Digital brand building metrics have now equaled and, in some cases, surpassed metrics from other mediums. Brands can not only measure increases in awareness, brand recall and other traditional ad effectiveness metrics, but can now also link ad exposure directly to traditional brand equity metrics. Given these tools, Brand Marketers should be confident that they can really understand the impact of digital advertising on their brand KPI’s.

3.  Sales Impact – Not surprisingly, while Brand Marketers want to see that digital advertising builds their brand, they also want to know that their brand building efforts result in sales. There are multiple approaches available for measuring the sales impact of digital advertising.

Traditional Market Mix Modeling (MMM) is one, and it’s particularly effective at giving brand builders a relative understanding of how digital advertising compares to other traditional mediums such as TV and Print. That is, for every $1 invested in digital, what on or off-line sales return do I get and how does that compare to other media?

A newer approach for Brand Marketers is Attribution Modeling, which models individuals’ exposure to different digital touch-points against sales. Ironically, attribution modeling was first advocated by direct marketers who were trying to understand the contribution of different digital exposures to search based click-thru.

The advantage of attribution modeling is that it can typically measure more granular digital activities than MMM and the impact of cross-platform exposure on sales—e.g. it can “attribute” impact to different touch-points and combinations thereof.

In either case, there really is no excuse now for not understanding the sales impact of your digital advertising—ROI measurement in digital is very good–even for brand based advertising.

4.  Real Time Optimization – One of Marketers biggest frustrations across all media has been their inability to quickly understand advertising and media performance, and then make improvements in-flight.

Digital, in theory, should be great at this, and in fact has made great strides with real-time bidding (RTB). RTB uses real time performance metrics (click thru, etc.) by site, placement, etc. to understand how to bid and re-allocate spend to the best performing placements just as its name implies—in real time. But again, these gains have mostly been in the direct response world, leaving brand marketers to wonder about what could have been.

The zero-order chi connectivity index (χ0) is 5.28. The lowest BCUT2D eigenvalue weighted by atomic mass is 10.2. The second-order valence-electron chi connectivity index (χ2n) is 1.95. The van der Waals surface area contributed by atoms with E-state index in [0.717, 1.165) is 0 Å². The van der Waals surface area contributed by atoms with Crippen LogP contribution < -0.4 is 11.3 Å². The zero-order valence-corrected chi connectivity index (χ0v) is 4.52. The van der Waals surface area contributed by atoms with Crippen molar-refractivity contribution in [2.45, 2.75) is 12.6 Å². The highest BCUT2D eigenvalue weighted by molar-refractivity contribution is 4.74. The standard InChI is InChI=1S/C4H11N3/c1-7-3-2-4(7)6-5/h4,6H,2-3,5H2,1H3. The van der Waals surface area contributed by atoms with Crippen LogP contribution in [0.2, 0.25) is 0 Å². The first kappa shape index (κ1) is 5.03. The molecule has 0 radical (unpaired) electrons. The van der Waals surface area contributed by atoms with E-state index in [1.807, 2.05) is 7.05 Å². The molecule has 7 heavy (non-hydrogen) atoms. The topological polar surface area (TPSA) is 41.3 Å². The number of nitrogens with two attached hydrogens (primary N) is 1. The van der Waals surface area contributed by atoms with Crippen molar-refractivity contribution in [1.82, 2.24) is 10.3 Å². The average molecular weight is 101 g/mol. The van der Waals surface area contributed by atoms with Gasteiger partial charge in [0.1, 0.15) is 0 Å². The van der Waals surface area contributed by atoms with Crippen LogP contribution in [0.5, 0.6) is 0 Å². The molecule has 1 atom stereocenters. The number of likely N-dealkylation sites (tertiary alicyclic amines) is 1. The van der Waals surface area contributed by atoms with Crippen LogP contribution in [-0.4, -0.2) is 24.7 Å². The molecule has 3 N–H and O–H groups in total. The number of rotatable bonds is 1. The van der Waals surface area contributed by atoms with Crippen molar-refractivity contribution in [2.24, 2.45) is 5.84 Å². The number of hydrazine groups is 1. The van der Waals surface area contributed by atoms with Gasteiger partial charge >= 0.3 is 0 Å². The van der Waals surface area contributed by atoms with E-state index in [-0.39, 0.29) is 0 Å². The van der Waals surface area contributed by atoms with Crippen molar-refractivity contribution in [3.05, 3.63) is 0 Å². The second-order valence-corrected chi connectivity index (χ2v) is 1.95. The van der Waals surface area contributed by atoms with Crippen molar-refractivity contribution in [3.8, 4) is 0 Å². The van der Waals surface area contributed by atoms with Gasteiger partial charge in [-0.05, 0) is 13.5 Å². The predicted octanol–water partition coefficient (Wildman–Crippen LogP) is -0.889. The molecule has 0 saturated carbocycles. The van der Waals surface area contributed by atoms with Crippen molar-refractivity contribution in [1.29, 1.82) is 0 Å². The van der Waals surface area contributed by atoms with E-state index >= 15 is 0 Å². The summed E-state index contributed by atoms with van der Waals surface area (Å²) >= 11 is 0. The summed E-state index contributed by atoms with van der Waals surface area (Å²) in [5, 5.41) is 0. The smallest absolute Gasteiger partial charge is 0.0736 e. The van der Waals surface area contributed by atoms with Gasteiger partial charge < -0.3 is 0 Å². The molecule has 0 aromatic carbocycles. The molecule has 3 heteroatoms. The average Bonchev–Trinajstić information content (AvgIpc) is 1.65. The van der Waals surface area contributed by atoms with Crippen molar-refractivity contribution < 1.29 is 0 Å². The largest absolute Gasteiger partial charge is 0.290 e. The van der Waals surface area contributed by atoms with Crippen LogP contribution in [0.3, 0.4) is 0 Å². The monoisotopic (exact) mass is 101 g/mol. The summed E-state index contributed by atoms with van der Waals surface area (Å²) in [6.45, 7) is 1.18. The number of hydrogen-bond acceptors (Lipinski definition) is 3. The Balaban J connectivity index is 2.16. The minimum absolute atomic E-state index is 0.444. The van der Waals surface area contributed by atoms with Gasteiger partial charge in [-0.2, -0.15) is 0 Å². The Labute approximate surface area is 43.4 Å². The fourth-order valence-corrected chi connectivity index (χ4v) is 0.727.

Well, direct marketing to the rescue. Real time optimization is now the domain of the Brand Marketer. Brands can now select a few key brand metrics, measure impact continuously across creative units, sites, exposure frequency, and audience, and optimize in real time to improve results.

Optimization can be done manually by the Agency, or via demand side platforms. Some progressive agencies have even take this further by collaborating with publishers on real time optimization to deliver much stronger brand results.

Shifting Accountability to Brand Marketers

Brand Marketers used to have a real issue with digital—accountability. “What does it do for my brand ? How does it impact my sales?” Fair questions that, frankly, weren’t being answered very well until recently. Hence, the slower adoption of digital by the brand focused Marketing community.

The accountability debate has shifted—to Brand Marketers. There really is no reason, at least no measurement reason, that Brand Marketers shouldn’t be playing in digital—in a big way. Now Brand Marketers need to be accountable for measuring, understanding and improving the impact of their digital advertising.

And, let’s hope they fare better than I did with my monkey request. Because while my pet monkey was a lot of fun (and a blast at show and tell), I also spent an awful lot of time cleaning up his messes—at meal time and otherwise !